Piano music by Grant Foster -
When Australian Grant Foster's career as a concert pianist was interrupted by an injury, he began to concentrate on composition. He is both composer and performer on this release. In album notes he says, 'Especially rewarding for me in this recording is that it brings my two careers, my two loves, together again.' Whether or not listeners feel as rewarded as the composer will depend heavily on their fondness for neo-romanticism. Many will revel in Rachmaninov-like melodies and harmonies; some may gag on moments of cinematic sentimentality. But only a truly curmudgeonly academic could dislike this sort of lovely gentle theme. Listen — Grant Foster: Romance in C sharp major (track 1, 3:54-5:28)
'Thank you, sir. Please, can I have another?' Of course! The disk is filled with such deeply-felt moments.
Listen — Grant Foster: Romance in C (track 2, 1:20-2:37)
Foster's sonata is the most extended of the dozen pieces here. The composer says of it, 'I have tried to capture the utter despair and anger, the loss and emptiness that culminates from war.' The final third movement broods before storming to a conclusion.
Listen — Grant Foster: Allegro vivace (Piano Sonata) (track 5, 4:58-6:19)
Elegy builds in intensity relieved by the return of a limpid falling melody. Listen — Grant Foster: Elegy (track 6, 3:52-5:28)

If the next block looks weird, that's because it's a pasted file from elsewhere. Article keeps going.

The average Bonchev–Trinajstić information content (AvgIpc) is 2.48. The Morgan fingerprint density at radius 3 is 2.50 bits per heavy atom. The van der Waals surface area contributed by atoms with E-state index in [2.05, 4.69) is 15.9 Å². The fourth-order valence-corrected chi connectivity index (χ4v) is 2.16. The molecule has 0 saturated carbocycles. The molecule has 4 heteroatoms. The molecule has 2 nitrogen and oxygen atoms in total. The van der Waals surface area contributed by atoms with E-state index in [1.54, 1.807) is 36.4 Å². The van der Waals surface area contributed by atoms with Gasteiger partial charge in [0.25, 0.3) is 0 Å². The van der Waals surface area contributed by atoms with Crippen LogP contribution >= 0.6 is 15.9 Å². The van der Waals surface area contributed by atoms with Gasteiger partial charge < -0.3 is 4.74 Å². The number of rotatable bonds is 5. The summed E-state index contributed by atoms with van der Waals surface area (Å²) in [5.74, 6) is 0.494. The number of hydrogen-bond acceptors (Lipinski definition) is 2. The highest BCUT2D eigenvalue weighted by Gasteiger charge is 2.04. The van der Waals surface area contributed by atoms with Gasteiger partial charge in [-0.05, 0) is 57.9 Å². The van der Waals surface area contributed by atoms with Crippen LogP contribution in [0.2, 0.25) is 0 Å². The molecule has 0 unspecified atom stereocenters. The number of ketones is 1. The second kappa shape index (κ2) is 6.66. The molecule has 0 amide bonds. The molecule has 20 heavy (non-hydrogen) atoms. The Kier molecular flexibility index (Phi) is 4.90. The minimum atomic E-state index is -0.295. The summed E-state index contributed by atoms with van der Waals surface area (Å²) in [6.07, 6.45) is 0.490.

Bydlo, the fourth movement of Mussorgsky's Pictures at an Exhibition, represents Viktor Hauptman's painting of teamed oxen trudging inexorably forward while pulling a heavily-laden cart. Foster's work of the same name captures inexorable trudging annoyingly well.
Listen — Grant Foster: Bydlo (track 7, 0:02-1:25)
All of the recording's six preludes are in a deeply pensive mood. The fourth is the most immediately attractive.
Listen — Grant Foster: Prelude No 4 (track 10, 0:01-0:55)
Ballade is the final work on the program and, at nearly fifteen minutes, by far the longest after the sonata. It is in the romantically reflective mood of most of the recording and begins with left-hand rumbling and a simple melody in the right.
Listen — Grant Foster: Ballade (track 14, 0:02-1:51)
The piece builds to a vigorous ending, the bass line still prominent.
Listen — Grant Foster: Ballade (track 14, 12:37-14:06)
Ballade describes a love affair. Foster again, '... the gentle enchantment of whispers of love at the beginning, the building passion of the coming together as one, and, when love ends, there is always anger.'
'Does all of that make me a romantic composer?' Grant's words and melody-rich music leave no doubt... this romantic and deeply-felt piano recital is warmly recommended to all but the most musically austere.